I was first introduced to Ted Kluck and his writings in his tag-team style book with Kevin DeYoung addressing the Emergent (and emerging) Church, enigmatically titled Why We're Not Emergent (By Two Guys Who Should Be).

The same subtleties—along with a healthy dose of humor—make his latest book, The Reason For Sports: A Christian Fanifesto, a very easy and enjoyable read. Kluck has written for ESPN The Magazine and Sports Spectrum, and his knowledge and love of sports show on every page.

While the spiritual content carries less of the weight than does the sports content, I imagine it would be annoying and heavy-handed if it were any different. Don't pick up this book expecting a deep theological treatise on how we are drawn to sports because the Christian life is a battle or how we will all one day "win" when Jesus returns. Rather, this book reads like a collection of essays centered around sports and how certain themes emerge for the fans (and players) that can be addressed by a Christian worldview. Such themes include steroids, sin and apologies, honesty and authenticity.

Kluck succeeds in writing a book that will appeal to sports fans while still writing a book that deserves to be on a Christian publisher's roster (yeah, I said it). While I did come away with one disappointment (What is the reason for sports? I still want to know), The Reason For Sports is a worthy read for any sports fan. In fact, it was the first book I have given to anyone this year for that very reason.

This book was a free review copy provided by Moody Publishers.

Monday, March 1, 2010

Book Review: On Guard by William Lane Craig

William Lane Craig is considered to be one of the top Christian apologists alive today. So when he writes a book on apologetics, I expect it to be well-argued and -reasoned. However, I did not expect it to be so accessible to the average reader.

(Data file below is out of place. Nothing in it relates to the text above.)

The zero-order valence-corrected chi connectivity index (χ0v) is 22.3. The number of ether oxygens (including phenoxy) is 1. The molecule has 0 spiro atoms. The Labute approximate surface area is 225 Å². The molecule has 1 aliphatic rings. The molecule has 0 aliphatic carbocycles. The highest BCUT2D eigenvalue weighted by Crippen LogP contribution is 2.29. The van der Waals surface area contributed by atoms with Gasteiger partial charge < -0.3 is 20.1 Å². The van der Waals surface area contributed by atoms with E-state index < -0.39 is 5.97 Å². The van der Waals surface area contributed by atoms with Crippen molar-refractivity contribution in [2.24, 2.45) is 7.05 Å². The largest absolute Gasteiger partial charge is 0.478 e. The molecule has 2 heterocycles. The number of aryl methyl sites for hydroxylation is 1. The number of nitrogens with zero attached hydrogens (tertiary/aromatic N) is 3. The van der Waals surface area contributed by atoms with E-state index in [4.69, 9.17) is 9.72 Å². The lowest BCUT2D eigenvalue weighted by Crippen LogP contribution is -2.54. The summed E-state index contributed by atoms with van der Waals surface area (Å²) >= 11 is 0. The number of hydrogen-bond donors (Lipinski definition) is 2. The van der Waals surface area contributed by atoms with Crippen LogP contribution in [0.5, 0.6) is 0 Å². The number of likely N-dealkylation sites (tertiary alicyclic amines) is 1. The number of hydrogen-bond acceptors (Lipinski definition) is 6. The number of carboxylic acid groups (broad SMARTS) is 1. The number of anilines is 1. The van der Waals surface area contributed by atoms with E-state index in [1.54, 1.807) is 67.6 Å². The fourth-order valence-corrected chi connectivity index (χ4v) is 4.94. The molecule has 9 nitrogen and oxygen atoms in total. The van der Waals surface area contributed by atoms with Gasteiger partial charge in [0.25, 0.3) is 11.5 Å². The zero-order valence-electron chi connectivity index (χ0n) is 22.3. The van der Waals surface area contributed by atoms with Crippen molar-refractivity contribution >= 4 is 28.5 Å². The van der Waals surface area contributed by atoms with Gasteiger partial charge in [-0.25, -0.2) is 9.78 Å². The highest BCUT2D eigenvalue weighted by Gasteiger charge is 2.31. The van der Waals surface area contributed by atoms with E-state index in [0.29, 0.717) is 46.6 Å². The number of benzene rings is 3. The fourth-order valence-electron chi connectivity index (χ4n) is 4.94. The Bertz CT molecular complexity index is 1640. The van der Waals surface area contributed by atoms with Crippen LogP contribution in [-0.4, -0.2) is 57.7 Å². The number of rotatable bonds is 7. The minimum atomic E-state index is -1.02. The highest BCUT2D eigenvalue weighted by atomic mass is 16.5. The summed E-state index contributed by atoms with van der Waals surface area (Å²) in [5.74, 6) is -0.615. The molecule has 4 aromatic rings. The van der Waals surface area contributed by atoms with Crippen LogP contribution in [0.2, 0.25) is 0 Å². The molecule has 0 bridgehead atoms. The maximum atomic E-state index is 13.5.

Yet On Guard, released this week by David C. Cook Publishers, is just that and a whole lot more. This book is ready-made for undergraduate classes, church small groups or any Christian looking for an introduction to the key arguments for Christianity.

While much of the content may not be new to the discussion, the format by which it is presented is one of the most appealing aspects of the book. There are wide margins on the pages perfect for note-taking. That is, when that space is not being used for definitions of key words and logical fallacies. There are also profiles of a number of the key thinkers along the way.

The chapters are presented in ascending logical order of the arguments, from "What difference does it make if God exists?" to "Is Jesus the only way to God?" Along the way he hits some of the most popular arguments today for God's existence: the moral argument, the design argument and the kalam cosmological argument, which Craig is especially well-known for modifying in his doctorate thesis.

If there is one weakness in the book, it is that it tries to be all things to all men. While the book is meant to be introductory, there are points when the content will simply be heavy lifting due to the subject matter at hand—despite the occasional single-panel cartoon thrown in. And the "Talk About It" questions seemingly geared for the small group are, in my humble opinion, more distracting than beneficial.

With only these few exceptions, William Lane Craig has written the perfect book as an introduction to Christian apologetics. I know it will be at the top of my list when asked to recommend a book to get someone's feet wet in the defense of the Christian faith. Even to those familiar with the arguments, this book will be a perfect tool to add to anyone's belt.

This book was a free review copy provided by David C. Cook Publishers.